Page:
HP and DreamWorks shape digital films' future

HP and DreamWorks shape digital films' future

Hewlett-Packard Co. (HP) and DreamWorks SKG Tuesday marked the latest chapter in their alliance by unveiling technologies for off-site animation rendering and remote collaboration-next-generation solutions that are intended to enable DreamWorks Animation to shape the future of digital film making.

Built on a technology partnership that began in 2001, HP says, the collaboration aims to provide DreamWorks Animation with state-of-the-art technology solutions from HP, which, the companies say, are being used to bring to life some of the most advanced animated images and characters. These will be seen in soon-to-be released feature films "Shrek 2", "Shark Tale" and "Madagascar".

The company says its Utility Rendering Service (URS), developed by the company in close collaboration with DreamWorks, addresses a very real and expensive problem in creating digital animation. URS provides, it says, a simple, flexible and scalable solution to manage the enormous amount of computational power that is needed to render high-quality film animation.

Working closely with HP, DreamWorks developed the Virtual Studio Collaboration (VSC) project to address the need to connect geographically dispersed teams and provide an unprecedented level of collaboration capabilities, the company states. It says that the next generation of the VSC is now under development by HP and promises even more capabilities when enhanced by HP technology.

HP notes that combined, the URS and VSC are allowing DreamWorks to quickly upscale its production ambition and utilize artistic talent from several locations simultaneously.

With the new solutions, HP says, it effectively serves as an infrastructure extension of a premier Hollywood animation studio, providing peak compute power at crucial stages in the production process, and enhancing the creative process across a geographically dispersed organization.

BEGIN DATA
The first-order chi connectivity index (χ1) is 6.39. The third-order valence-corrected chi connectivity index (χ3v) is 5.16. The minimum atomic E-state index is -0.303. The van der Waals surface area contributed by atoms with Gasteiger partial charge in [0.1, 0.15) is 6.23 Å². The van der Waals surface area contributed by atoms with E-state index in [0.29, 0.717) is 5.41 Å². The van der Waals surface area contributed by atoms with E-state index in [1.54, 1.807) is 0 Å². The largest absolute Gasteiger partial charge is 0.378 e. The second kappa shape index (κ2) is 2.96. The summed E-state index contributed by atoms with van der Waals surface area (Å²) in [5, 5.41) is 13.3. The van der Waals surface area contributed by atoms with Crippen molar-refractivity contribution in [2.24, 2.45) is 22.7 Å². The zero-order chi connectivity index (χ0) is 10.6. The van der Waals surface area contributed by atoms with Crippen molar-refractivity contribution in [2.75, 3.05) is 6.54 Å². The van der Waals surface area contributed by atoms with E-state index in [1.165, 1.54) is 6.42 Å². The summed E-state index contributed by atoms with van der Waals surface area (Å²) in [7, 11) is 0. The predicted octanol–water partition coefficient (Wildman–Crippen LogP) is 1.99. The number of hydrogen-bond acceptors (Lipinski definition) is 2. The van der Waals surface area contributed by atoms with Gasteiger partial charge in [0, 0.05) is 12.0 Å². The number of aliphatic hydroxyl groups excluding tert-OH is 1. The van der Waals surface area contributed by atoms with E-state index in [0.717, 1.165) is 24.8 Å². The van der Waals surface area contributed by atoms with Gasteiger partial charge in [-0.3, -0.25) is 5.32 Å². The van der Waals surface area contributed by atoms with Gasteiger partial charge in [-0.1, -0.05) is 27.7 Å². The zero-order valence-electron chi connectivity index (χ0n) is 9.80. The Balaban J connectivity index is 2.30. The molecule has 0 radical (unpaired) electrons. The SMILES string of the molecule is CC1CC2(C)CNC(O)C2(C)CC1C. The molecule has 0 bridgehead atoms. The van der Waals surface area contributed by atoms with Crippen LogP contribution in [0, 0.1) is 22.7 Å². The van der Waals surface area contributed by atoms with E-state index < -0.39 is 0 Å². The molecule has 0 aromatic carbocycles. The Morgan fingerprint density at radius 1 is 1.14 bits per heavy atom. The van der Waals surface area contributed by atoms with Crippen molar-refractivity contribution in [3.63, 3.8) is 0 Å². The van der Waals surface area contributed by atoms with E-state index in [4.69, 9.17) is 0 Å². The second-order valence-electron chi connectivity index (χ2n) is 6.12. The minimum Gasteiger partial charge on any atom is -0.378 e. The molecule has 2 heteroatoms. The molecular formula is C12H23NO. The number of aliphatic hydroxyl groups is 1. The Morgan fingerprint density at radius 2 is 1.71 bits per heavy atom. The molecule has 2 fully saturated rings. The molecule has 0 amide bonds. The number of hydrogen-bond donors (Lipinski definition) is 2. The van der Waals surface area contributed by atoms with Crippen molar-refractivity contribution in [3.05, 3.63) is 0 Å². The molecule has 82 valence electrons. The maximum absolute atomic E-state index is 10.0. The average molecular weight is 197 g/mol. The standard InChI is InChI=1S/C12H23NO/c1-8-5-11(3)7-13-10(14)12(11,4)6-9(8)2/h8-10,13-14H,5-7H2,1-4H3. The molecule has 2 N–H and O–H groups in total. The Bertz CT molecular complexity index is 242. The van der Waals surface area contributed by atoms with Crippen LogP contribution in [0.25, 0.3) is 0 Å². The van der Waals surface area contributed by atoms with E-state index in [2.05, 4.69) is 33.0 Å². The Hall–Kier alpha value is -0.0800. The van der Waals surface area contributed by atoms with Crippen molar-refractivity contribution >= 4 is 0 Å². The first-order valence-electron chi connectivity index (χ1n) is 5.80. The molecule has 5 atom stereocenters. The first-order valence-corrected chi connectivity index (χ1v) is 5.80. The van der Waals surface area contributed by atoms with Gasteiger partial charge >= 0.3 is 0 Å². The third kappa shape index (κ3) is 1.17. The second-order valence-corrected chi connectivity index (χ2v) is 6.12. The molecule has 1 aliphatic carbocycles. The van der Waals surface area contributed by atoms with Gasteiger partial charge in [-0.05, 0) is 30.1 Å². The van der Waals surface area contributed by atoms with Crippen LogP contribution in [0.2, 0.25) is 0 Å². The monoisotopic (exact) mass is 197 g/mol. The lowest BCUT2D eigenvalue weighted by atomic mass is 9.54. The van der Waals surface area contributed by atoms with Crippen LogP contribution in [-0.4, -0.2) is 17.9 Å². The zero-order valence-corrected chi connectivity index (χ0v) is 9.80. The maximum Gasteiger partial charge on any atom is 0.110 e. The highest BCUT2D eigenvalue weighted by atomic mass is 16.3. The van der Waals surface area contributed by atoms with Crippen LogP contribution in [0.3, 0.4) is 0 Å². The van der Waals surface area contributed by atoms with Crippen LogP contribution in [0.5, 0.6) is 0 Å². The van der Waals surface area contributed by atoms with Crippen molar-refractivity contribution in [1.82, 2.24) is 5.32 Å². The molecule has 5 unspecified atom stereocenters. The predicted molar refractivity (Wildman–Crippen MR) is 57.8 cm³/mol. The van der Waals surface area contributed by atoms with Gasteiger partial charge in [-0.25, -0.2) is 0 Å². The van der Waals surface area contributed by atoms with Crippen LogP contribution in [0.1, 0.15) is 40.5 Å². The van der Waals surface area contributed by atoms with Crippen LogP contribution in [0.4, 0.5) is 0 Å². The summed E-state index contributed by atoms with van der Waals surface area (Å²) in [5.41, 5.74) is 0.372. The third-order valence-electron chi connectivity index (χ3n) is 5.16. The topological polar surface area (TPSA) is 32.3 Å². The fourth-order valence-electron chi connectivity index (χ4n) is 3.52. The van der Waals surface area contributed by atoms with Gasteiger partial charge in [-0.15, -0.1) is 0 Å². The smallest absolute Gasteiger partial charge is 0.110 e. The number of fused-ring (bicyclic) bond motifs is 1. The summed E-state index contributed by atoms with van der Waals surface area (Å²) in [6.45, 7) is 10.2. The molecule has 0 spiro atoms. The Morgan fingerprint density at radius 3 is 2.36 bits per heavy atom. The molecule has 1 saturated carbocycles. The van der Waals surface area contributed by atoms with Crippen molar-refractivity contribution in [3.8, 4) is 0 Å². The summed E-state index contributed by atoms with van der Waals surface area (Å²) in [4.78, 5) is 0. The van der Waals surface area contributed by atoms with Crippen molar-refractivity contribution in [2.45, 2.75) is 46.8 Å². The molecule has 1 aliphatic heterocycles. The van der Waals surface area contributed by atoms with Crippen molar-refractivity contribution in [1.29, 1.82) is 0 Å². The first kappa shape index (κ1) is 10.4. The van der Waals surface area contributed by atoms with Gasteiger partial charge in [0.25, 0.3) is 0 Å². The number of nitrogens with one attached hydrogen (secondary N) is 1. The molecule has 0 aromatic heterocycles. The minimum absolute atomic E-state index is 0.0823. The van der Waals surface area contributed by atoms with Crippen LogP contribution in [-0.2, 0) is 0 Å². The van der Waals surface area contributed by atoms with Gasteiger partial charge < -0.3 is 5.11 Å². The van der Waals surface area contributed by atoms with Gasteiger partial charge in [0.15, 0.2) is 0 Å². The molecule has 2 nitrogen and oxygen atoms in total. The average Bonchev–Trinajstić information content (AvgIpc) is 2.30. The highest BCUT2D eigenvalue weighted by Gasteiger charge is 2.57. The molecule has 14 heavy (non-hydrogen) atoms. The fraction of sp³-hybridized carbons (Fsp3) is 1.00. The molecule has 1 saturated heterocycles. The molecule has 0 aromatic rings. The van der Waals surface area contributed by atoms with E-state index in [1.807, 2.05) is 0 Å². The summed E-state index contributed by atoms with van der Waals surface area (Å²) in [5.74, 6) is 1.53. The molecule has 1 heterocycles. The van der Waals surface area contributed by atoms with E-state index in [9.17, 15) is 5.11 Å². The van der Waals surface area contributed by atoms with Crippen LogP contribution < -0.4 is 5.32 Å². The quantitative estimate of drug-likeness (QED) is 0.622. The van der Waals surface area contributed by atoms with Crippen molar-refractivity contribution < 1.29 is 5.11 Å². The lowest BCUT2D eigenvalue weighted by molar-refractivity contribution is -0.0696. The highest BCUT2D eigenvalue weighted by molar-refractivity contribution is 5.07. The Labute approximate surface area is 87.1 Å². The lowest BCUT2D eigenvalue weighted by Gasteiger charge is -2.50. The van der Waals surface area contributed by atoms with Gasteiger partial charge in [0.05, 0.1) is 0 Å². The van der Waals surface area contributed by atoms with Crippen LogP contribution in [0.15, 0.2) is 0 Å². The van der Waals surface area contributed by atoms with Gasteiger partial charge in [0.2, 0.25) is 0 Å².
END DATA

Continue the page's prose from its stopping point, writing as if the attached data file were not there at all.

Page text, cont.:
"Through our partnership, we are changing what is possible in animation. With HP we are breaking down technological barriers and achieving great results," says Jeffrey Katzenberg, DreamWorks co-founder. "HP enables us to realize our current ambitions, and to feel more confident about dreaming even bigger for the future."

"As a partner to DreamWorks, HP's goal is to deliver technologies like the URS that enhance DreamWorks technologies and like VSC, which free the artistic spirit, improve the collaborative process and cut production costs," says Shane Robison, chief strategy and technology officer at HP. "Together, the two companies will continue to evaluate technology synergies to enhance DreamWorks' reputation."

HP believes that adaptive technology helps to improve cost-effectiveness. It says that the HP URS was built by researchers at its labs in Palo Alto using a 1 000-processor compute farm built on industry-standard systems, including HP ProLiant DL360 servers running Linux and HP ProCurve network switches. The company says it is linked via a secure, high-speed network to DreamWorks Animation studios to provide an extension of DreamWorks' internal data center -- giving the studio a pooled set of resources that can be tapped as needed without having to make a major capital investment.

According to HP, its URS allow DreamWorks the flexibility to add significant peak capacity for the final stages of rendering "Shrek 2", which will be released on May 21. It says that to date, more than a half million individual frames have been processed on the HP URS. The company believes that this may be the first time that a major film animation company has gone outside its gates for a significant share of the critical digital rendering process that adds color, texture, lighting and special effects to 3D character models and scenes.

The company says its HP Labs researchers developed advanced capabilities for service configuration and management and put comprehensive instrumentation in place to collect many terabytes of system data that are used to optimize performance and reliability. The URS data center, according to the company, is a high-density installation that employs HP's "smart" cooling and "smart" power solutions to provide the maximum compute capability in a small and cost-efficient footprint.

As a key element of the HP Adaptive Enterprise strategy, the company notes, utility computing services like the URS represent a new economic model for the entertainment industry with the potential for unprecedented levels of flexibility, performance, reliability and cost-effectiveness.

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